Sturgill Simpson is full of shit.
I don’t need to change my strings
The dirt don’t hurt the way I sing
Every element of Simpson’s latest album, Metamodern Sounds in Country Music, is highly calculated, from the title’s coy nod to Ray Charles’ 1962 album, Modern Sounds in Country and Western Music, to Simpson eschewing Nashville-penned songs for his two covers. Such contrivances amount to a sly middle finger to Music Row’s machinations.
For Simpson, this approach is no risk, high reward. Releasing Metamodern Sounds in Country Music on his own imprint, he is free to downplay his own talent in a dirty baritone, intent on shifting the paradigm of today’s country music. Book-ended by the cosmic opener, “Turtles All the Way Down,” and guttural closer “It Ain’t All Flowers,” Metamodern Sounds in Country Music is undoubtedly country. Despite its forward-looking title, the album is steeped in the genre’s tradition and sound. From the honky-tonking “Life of Sin” with its archetypal relationship foundation to the redemptive gospel of “A Little Light Within,” Metamodern Sounds in Country Music is both fresh and classic on every note.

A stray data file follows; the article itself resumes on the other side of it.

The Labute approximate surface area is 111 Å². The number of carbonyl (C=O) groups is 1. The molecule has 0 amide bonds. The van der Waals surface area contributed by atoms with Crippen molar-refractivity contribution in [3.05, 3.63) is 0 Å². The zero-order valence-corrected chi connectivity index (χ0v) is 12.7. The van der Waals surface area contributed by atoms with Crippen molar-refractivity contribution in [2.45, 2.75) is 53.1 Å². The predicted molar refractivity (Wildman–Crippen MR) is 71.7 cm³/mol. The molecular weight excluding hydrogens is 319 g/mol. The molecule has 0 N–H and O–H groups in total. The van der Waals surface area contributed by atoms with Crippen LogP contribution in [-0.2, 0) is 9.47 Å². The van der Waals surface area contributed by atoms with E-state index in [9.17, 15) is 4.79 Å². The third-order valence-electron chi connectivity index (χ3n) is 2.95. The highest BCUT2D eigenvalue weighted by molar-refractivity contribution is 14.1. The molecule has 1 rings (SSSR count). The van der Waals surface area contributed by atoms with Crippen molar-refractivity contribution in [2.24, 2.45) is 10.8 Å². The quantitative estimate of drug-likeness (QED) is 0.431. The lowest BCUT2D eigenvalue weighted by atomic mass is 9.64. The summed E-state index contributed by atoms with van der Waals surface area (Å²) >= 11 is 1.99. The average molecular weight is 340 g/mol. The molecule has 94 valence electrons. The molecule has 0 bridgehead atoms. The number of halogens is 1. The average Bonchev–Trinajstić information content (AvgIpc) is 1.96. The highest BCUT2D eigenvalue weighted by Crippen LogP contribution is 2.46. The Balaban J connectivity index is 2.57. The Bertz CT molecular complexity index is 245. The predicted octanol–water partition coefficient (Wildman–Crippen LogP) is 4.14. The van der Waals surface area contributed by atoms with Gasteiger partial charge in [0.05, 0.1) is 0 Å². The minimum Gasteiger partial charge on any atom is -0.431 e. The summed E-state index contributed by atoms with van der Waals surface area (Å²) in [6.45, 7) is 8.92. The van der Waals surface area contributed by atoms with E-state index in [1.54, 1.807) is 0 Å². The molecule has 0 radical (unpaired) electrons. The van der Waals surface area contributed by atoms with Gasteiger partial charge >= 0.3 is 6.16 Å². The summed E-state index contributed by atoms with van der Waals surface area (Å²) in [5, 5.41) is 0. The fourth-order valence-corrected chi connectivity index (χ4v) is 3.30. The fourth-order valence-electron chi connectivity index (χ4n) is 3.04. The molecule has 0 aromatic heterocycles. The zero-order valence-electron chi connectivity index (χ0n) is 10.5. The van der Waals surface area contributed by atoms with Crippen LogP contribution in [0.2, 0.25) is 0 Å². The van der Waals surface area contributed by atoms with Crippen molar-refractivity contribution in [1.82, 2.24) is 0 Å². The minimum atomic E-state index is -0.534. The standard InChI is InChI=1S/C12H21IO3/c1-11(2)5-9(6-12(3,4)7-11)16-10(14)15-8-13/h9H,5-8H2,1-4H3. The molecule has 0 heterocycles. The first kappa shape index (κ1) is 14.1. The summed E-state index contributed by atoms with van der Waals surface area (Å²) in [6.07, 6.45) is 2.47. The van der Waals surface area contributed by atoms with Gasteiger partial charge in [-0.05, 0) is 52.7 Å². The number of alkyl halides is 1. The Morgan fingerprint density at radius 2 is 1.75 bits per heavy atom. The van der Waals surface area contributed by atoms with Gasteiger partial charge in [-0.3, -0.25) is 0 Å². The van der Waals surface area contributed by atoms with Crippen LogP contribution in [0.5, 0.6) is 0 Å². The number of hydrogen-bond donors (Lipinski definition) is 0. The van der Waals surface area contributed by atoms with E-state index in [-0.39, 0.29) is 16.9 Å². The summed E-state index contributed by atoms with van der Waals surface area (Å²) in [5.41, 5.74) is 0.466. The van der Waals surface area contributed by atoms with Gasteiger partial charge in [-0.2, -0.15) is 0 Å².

Simpson’s greatest trick is his take on When In Rome’s ’80s hit, “The Promise.” Turning new wave schmaltz into an earnest, radio-ready ballad, Simpson further thumbs his nose at Nashville’s current practices without a hint of irony.
With his one-man fight to ensure the future of country music embraces and expands its roots, Simpson has released one of the best albums of 2014, regardless of genre. Assuredly the best country album to date, if other artists heed Metamodern Sounds in Country Music the world will be a better place thanks to Simpson.
Watch the video for “Turtles All the Way Down” and stream/purchase Metamodern Sounds in Country Music below.